نوع مقاله : مقاله پژوهشی
1 استاد گروه زبانهای خارجی، دانشکده ادبیات و علوم انسانی، دانشگاه خوارزمی، تهران، ایران.
2 دانشجوی دکتری زبان و ادبیات انگلیسی، گروه زبانهای خارجی، دانشکده ادبیات و علوم انسانی، دانشگاه خوارزمی، تهران، ایران.
عنوان مقاله [English]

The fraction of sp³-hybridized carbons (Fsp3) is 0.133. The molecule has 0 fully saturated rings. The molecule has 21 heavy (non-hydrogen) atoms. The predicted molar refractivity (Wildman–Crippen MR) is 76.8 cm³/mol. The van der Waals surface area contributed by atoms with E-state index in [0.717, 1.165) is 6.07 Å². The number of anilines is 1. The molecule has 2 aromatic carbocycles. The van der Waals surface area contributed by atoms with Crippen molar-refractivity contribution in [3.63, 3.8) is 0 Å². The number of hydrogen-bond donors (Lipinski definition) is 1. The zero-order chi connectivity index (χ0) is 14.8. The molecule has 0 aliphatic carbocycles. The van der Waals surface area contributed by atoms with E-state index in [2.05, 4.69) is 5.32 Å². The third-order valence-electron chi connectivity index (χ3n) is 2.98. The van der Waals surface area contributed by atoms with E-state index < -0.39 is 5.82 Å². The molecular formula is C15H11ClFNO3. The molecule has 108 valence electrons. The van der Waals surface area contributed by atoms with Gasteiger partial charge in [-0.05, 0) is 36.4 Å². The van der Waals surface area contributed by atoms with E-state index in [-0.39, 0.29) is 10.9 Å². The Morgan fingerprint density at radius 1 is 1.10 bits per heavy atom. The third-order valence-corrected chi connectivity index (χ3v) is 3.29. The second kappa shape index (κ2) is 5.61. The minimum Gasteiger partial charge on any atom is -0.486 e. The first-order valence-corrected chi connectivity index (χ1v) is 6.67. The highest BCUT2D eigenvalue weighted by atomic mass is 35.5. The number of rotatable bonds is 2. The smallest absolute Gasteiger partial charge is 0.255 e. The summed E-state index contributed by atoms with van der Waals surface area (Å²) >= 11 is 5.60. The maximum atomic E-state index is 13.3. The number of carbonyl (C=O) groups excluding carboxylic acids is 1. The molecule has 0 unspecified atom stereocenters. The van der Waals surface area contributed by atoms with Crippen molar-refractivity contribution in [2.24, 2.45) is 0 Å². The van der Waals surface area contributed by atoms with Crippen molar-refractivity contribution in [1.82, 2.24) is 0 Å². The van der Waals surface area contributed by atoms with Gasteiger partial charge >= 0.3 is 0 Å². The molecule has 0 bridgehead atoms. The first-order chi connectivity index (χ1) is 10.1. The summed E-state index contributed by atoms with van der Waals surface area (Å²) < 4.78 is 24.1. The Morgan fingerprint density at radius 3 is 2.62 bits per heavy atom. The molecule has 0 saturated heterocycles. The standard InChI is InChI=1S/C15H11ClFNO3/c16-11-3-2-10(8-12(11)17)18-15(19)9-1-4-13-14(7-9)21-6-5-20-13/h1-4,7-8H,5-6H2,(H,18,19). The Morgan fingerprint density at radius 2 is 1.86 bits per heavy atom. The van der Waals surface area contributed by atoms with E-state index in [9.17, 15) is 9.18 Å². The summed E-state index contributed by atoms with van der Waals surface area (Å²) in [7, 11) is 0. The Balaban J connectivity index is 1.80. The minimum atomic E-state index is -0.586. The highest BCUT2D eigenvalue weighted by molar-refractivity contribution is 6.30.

The purpose of this article is to examine different cultural factors which are necessary for African Americans to form their own culture and identity against the dominant white class of society in the beginning of the twentieth century in America, as presented in August Wilson’s Joe Turner’s come and Gone, and to provide a cultural analysis of this play in the light of the objective and systematic theory of Pierre Bourdieu. The American playwright August Wilson (1945–2005) produced a series of ten plays, The Pittsburgh Cycle, for which he received two Pulitzer Prizes. One of the basic issues which Wilson brings up in his ten plays, written in regard to each decade of the twentieth century, is the struggle of African Americans to construct their culture and consequently their identity in America. In Wilson’s plays, many newly freed African slaves move to the north in order to shape their identity as respectable citizens of great worth. Therefore, they are foreigners in a new and strange habitus, and because they have lost their contact with their past heritage and also do not have access to the social codes through which they could gain power, they search for means through which they could concretize the song they carry within themselves which is their true African heritage. And in Joe Turner’s Come and Gone, Wilson portrays the socio-historical and economic forces that led to the great migration of African Americans from the South to the North, reminiscent of the biblical exodus of the migration of Israelites. He depicts men and women who try to break themselves form the invisibles chains of slavery and cruelty and search for a new life, prosperity, empowerment, safety, individuality, and of course eventually their collective racial identity). And this play is surveyed in the light of Pierre Bourdieu’s sociological theory. Influenced by great thinkers such as Martin Heidegger, Edmund Husserl, Max Weber, Émile Durkheim, and Jean Baudrillard among others, Bourdieu’s main concern is with the changing pattern of cultural forms of domination, competition for power and prestige with the aim of revealing and bringing to light the hidden forms of domination that are consciously and unconsciously reproduced in everyday life. Though the subject of Bourdieu’s studies is basically the French society of his time, his methodology and insights are applicable to all societies which are the domains of cultural conflicts. The key terms in Bourdieu’s theory such as culture, different forms of capital, taste, distinction, and habitus provide the ground through which we can diagnose the surface and hidden conflicts in social relations. One of the main advantages of Bourdieu as a social theorist is that he does not exclude the role of history in his studies. It is, finally, argued that without capturing different forms of capital and growing individual tastes and consequently real distinction within a specific habitus, the struggle of these people for structuring their social identity is futile. The significance of the current article is that its discoveries can be extended for the analysis of other dominated cultures throughout the world as well.